"And I tell you, we're going to have a grand show in three days from now at the festival--none of your common gangs of gladiators, but most of the chaps freedmen. Our good Titus has a heart of gold and a hot head; 'twill be do or die, and no quarter. I'm in his service, he is no shirker! He'll have the best of sharp swords and no backing out; bloody butcher's meat in the middle, for the amphitheater to feast their eyes on. And he's got the wherewithal; he was left thirty million, his father came to a bad end. Suppose he does spend four hundred thousand or so, his property won't feel it, and his name will live for ever. He has already got together a lot of ponies and a female chariot fighter, and Glyco's factor, who was caught diverting his mistress. You'll see what a row the people will have betwixt the jealous husbands and the happy lovers. Anyhow Glyco, who's not worth twopence, condemned his factor to the beasts,--which was simply betraying his own dishonor. How was the servant to blame, who was forced to do what he did? It was she, the pisspot, deserved tossing by the bull far more than he. But there, if a man can't get at the donkey's back, he must thrash the donkey's pack. And how could Glyco ever suppose Hermogenes' girl should come to any good. He could cut a kite's claws flying; a snake doesn't father a rope. Glyco! Glyco! you've paid your price; as long as you live, you're a marked man,--a brand Hell only can obliterate. A man's mistakes always come home to roost.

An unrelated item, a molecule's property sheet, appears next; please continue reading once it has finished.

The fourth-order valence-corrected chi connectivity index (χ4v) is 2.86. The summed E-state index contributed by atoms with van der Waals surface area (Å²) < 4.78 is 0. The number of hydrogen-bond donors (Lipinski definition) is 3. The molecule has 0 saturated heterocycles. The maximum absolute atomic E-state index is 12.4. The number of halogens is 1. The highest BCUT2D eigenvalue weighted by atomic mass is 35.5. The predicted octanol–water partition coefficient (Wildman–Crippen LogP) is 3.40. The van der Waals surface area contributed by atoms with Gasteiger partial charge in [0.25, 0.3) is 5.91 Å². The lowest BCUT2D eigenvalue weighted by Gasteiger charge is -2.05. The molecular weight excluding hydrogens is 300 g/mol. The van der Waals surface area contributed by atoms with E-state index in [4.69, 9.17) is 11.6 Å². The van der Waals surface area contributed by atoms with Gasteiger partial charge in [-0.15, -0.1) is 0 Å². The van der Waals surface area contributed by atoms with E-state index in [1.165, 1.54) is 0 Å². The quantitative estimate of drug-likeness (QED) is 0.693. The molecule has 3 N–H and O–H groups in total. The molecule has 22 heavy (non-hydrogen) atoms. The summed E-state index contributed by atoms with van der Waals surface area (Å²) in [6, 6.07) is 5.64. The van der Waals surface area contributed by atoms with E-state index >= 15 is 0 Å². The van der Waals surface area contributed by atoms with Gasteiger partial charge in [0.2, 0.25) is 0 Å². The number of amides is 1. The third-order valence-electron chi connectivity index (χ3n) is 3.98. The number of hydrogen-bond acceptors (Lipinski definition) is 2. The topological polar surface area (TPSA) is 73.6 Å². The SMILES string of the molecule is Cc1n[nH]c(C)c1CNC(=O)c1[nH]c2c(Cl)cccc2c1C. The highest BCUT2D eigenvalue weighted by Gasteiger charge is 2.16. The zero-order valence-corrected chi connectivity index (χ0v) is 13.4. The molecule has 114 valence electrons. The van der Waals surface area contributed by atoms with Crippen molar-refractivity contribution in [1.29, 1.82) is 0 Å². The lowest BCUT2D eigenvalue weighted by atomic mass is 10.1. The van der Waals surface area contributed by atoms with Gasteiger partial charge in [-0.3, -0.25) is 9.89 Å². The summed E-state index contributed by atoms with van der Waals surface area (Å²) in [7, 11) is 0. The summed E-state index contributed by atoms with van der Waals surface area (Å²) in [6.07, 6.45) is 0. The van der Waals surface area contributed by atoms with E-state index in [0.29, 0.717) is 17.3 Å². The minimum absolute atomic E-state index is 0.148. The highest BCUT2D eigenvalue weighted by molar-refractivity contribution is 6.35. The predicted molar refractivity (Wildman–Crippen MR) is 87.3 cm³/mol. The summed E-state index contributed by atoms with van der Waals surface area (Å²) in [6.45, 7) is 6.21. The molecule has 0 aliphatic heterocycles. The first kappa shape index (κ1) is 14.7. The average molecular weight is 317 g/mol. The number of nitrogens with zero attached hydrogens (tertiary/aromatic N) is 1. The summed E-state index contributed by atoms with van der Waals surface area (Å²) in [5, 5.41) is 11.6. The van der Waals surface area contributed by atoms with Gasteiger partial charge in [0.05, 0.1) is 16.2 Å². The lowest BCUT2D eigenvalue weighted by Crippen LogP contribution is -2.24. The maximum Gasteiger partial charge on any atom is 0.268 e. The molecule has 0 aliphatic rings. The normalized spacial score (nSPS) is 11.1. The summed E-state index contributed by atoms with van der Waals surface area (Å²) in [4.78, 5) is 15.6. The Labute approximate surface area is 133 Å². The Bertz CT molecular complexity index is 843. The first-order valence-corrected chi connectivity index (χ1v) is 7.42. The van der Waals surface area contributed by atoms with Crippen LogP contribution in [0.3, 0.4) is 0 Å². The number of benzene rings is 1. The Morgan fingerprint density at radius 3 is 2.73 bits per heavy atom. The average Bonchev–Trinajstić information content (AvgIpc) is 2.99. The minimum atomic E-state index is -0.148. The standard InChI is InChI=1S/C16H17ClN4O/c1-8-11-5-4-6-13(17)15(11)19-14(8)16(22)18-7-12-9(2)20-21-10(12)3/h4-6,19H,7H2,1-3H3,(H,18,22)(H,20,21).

"Why! I can nose out now what a feast Mammaea is going to give us, two gold denars each for me and mine. If he does so, I only hope he'll show no favor whatever to Norbanus. You may rest assured he will clap on all sail. And in good sooth what has the other ever done for us? He gave a show of twopenny halfpenny gladiators, such a rickety lot,--blow on them, they'd have fallen flat; and I've seen better bestiaries. He killed his mounted men by torchlight, you might have taken them for dunghill cocks. One was mule-footed, another bandy-legged, while the third, put up to replace a dead man, was a deadhead himself, for he was hamstrung before beginning. The only one to show any spunk was a Thracian, and he only fought when we tarred him on. In the end they all got a sound thrashing; in fact the crowd had cried 'Trice up!' for every one of them, they were obviously such arrant runaways. 'Anyhow I gave you a show,' said he. 'And I applauded,' said I; 'reckon it up, and I gave you more than I got. One good turn deserves another.'